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An Apple a Day Can Be Sipped

Posted On October 1, 2021

Heirloom varieties create ciders with a sense of place

By RAY LINVILLE  »  Photos by BRANDON WILLIAMS



A wish. A dream. A cidery. Be creative, plan effectively, hold your breath, and persevere — then watch as your wish and dream come true.

The journey of Ann Marie and David Thornton, owners of James Creek Cider House, in farming and cider-making is one of the intriguing stories so characteristic of the Sandhills. More than a decade ago they planted 60 Southern heirloom apples on their farm in Moore County.

Then in 2016 they were licensed to make and sell cider. Now they grow more than 75 varieties of heirlooms plus cider apples from England, France, and Spain. In addition, peaches, blueberries, pears, persimmon, and muscadines round out
their crops.

“First, we had to figure out what would grow here,” Ann Marie says. “We have apples ripening from mid-June through November. People once would have apples every day — all for different purposes and for so many uses."

As Michael Pollan, an American food writer, observes, “Until Prohibition, an apple grown in America was far less likely to be eaten than wind up in a barrel of cider.” James Creek has returned us to the old tradition of enjoying an apple harvest as a spirited beverage.

The Thorntons benefited from the research of the late Lee Calhoun of Pittsboro who saved and documented apple varieties grown across the South from the colonial era to World War II.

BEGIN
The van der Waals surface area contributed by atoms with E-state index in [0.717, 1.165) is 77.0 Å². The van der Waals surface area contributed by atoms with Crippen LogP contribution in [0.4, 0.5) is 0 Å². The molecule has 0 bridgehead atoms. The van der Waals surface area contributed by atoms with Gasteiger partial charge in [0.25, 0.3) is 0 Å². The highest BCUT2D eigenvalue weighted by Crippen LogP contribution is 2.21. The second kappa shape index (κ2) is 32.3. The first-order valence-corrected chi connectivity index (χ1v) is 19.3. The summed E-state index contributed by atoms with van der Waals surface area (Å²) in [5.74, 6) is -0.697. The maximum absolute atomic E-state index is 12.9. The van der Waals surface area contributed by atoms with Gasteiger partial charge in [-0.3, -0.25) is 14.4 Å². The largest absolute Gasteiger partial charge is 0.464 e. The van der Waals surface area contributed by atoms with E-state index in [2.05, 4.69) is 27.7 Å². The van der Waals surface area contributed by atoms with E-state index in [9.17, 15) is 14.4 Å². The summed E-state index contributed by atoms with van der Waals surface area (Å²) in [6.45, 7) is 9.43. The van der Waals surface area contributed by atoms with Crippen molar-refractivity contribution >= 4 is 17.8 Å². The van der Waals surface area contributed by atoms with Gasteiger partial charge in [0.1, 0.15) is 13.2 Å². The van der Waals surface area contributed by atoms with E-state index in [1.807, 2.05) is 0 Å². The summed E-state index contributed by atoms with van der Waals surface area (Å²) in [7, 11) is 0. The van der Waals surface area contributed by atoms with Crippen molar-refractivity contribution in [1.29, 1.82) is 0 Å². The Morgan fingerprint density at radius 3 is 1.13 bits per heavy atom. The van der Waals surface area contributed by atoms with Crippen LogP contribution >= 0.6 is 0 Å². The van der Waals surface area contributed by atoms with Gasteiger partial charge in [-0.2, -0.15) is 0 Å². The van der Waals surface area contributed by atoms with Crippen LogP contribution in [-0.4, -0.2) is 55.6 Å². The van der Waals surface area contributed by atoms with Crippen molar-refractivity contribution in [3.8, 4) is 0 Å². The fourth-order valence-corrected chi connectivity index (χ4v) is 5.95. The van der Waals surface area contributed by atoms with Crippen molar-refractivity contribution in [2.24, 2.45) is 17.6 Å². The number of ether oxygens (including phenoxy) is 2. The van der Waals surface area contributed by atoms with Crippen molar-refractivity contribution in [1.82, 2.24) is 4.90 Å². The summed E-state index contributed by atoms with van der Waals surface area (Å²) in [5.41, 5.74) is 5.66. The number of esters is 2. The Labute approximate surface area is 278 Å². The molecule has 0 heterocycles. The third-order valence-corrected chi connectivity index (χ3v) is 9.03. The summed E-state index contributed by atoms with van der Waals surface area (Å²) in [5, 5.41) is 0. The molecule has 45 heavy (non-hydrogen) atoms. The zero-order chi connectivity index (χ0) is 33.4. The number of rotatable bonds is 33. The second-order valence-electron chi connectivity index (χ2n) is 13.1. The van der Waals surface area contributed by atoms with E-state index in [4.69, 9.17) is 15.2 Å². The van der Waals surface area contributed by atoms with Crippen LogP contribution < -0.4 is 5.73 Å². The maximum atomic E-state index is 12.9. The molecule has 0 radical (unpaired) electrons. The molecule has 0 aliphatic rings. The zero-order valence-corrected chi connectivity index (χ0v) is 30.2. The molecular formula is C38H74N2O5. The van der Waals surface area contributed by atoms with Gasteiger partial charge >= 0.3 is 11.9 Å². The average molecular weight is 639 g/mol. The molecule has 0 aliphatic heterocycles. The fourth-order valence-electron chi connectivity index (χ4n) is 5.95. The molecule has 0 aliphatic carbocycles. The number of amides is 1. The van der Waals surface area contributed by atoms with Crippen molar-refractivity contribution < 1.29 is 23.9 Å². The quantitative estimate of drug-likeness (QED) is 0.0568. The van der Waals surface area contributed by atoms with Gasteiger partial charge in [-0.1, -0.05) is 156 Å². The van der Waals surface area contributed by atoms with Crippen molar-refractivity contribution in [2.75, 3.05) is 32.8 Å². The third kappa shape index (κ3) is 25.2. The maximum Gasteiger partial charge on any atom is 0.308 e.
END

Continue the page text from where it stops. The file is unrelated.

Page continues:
“We heard about his work, and he had collected cuttings of over 400 varieties grown in the South. We really got into apples and planning,” Ann Marie says.

“The old varieties have thicker skins and more tannins. That’s what creates more flavor,” she adds. (If you’re old enough, you may remember how as kids we would want skins peeled because they were thick.)

Southern heirloom apples are harvested each year to produce ciders “with a sense of place.” Old favorites include Stayman-Winesap, Arkansas Black, Grimes Golden, King David, Buckingham, Smokehouse, and American Golden Russet. They are primarily multi-purpose apples with great flavor and are wonderful to eat fresh or press for cider.

The more the Thorntons read about apples, the more they thought that making cider would be an amazing adventure. Having lived in the Sandhills now for about 19 years, the Thorntons can look back on their journey with pride.

The biggest surprise is “how good our cider is and how good it stands across the country. It’s had a nice critical success. That’s extremely gratifying,” Ann Marie says.

For example, The Art of Eating magazine, recently cited the Thorntons for producing “exceptional ciders that achieve all that thinking drinkers seek from a well-made wine: a seductive combination of soft tannin, bright acid, and distinctive fruit, plus complexity that inspires a second glass.”

Enjoy tasting cider in the James Creek tasting room, or on the covered porch, or in the cider garden. Seating indoors and outdoors is available, and tables are spaced to promote
social distancing.



The tasting room, which opened in 2019 and seats about 40 people inside, is a showcase with a custom black walnut bar, hand-finished tabletops, and window perches.

Cider is enjoyed outside throughout the year, even as temperatures begin to drop with fall weather. Propane space heaters, a firepit table, and several chimeneas with wood-burning fires provide all the comfort needed.